Now that the Thanksgiving festivities are past and we are sufficiently stuffed with leftover turkey, dressing and cranberry sandwiches, it's time to turn our eyes toward the remainder of the Holiday season. The new Aardman animation yuletide offering Arthur Christmas debuted at number four in the midst of a jam packed weekend at the box office.
The film adds a fresh twist to the classic Christmas tale by beginning with one simple question: How is it that Santa delivers all of those presents in just one night? From there it draws the viewer into a world that presents a very humanized and novel version of Santa, Mrs. Clause and their children.
Christmas, you see, is a family business and the role of Santa passed down through generations. Arthur is the well intentioned, but somewhat bumbling, son of the current Santa; a man who has lost touch with his sons and the details of his global, happiness in a box, delivery service. Enter Steve (Hugh Laurie), next in line to take the Santa reins as it were. Steve has devised a high tech militant operation to ensure that all the worlds presents "get there on time." His methods include a space ship, a team of highly disciplined elves and a tightly held schedule.
When Arthur (who is in charge of receiving and answering the "dear Santa" letters that children send) discovers that one little girl did not receive her Bicycle, he and Grandsanta (Bill Nighy) take off in a reindeer driven adventure that leads them back to the essential truths about themselves and Christmas that had (even for the Clause's) somehow gotten lost in the bustle.
We had the opportunity to speak with Nighy recently - he in a blistery cold London and we in an unseasonably warm Los Angeles - about his own Christmas traditions, voicing the father of Father Christmas and his most memorable Christmas present.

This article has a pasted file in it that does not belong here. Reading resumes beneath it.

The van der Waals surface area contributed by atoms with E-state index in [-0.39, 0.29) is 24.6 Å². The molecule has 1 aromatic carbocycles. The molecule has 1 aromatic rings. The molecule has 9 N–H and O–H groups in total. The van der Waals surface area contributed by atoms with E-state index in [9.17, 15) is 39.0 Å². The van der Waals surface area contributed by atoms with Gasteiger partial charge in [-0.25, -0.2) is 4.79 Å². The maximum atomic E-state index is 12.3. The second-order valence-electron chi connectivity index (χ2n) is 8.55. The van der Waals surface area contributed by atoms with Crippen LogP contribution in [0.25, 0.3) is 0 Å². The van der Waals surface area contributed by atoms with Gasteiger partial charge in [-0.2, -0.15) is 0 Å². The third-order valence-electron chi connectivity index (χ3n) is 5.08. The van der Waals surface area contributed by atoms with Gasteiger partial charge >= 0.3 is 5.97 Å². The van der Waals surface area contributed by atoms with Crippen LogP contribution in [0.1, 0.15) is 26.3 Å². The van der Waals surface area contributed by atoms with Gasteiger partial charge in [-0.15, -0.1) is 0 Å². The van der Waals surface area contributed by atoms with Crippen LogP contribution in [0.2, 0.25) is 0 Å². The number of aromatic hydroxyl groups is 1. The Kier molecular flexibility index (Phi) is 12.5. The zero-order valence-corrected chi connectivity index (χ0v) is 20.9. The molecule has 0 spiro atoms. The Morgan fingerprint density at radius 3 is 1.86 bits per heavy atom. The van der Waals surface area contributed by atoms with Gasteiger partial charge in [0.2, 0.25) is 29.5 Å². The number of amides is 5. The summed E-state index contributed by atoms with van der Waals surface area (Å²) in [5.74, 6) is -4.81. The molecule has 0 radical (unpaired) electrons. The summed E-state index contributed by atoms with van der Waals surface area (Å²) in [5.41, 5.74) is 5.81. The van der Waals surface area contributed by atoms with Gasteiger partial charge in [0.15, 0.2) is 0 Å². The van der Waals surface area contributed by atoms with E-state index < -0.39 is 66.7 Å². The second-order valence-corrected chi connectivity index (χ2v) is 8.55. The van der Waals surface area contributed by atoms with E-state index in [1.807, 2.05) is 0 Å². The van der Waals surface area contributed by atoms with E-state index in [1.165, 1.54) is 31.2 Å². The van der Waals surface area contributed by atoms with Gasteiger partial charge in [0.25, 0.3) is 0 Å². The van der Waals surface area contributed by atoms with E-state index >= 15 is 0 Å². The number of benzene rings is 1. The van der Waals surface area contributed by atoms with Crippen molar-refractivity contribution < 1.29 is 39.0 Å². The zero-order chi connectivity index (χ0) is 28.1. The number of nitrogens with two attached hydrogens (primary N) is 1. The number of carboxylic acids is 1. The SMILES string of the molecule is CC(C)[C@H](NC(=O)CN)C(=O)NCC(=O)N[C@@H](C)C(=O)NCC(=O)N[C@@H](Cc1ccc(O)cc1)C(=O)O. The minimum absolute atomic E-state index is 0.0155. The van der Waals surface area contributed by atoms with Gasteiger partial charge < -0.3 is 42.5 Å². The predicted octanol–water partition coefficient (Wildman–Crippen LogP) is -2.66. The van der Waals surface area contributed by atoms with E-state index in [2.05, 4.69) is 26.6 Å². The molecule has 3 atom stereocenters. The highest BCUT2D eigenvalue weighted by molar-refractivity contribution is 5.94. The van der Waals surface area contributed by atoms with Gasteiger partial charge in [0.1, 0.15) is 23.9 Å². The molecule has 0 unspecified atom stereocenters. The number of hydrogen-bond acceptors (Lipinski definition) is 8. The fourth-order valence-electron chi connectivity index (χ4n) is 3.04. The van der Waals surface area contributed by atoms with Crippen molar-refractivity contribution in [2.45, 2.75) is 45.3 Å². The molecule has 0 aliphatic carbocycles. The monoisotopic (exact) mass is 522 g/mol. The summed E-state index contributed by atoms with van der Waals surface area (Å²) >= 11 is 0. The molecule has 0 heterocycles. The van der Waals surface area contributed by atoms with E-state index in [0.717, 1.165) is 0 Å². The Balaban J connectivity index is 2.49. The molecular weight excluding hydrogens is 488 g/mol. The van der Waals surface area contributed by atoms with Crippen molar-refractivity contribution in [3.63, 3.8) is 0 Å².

Screen Rant: Did you have Christmas traditions in your family where you would leave things out for Saint Nick or did anyone dress up as Santa?
How outrageous did you get in your requests in the letter?
"I don't know that I was ever outrageous really. The greatest thing (and this isn't because of the movie I promise you), the greatest thing I ever got was a bicycle. I can remember standing at the top of our stairs and there was a frosted window, like a frosted glass kind of a thing where you could look down into the yard, and I could just see the shape of what looked like a bicycle. And I can feel that memory. That bicycle was a constant companion for years after that. And that was easily the best present that I ever got."
You auditioned for this role, yes?
"That's absolutely correct."
How did Grandsanta's voice evolve over the course of auditioning or in rehearsals? Did you ever go to any surprising or completely off-the-wall places with it?
"They have to audition you really, they have to try you out because they have to know that you have some kind of voice up your sleeve. Particularly to play a 136-year-old man and I guess I tried to avoid the cliche, but I think in trying out I probably strayed into traditional old man acting. And I think I did it rather upper class and Sarah Smith, the brilliant director said, 'No,no no, no no. That's not what we're looking for.' And what she wanted was sort of like an ex-military man. Somebody who had a very formal kind of speech that sort of deteriorated somewhat through age. But it was a struggle. And it took me awhile to arrive at the voice that's in the movie. But thank God I passed the audition."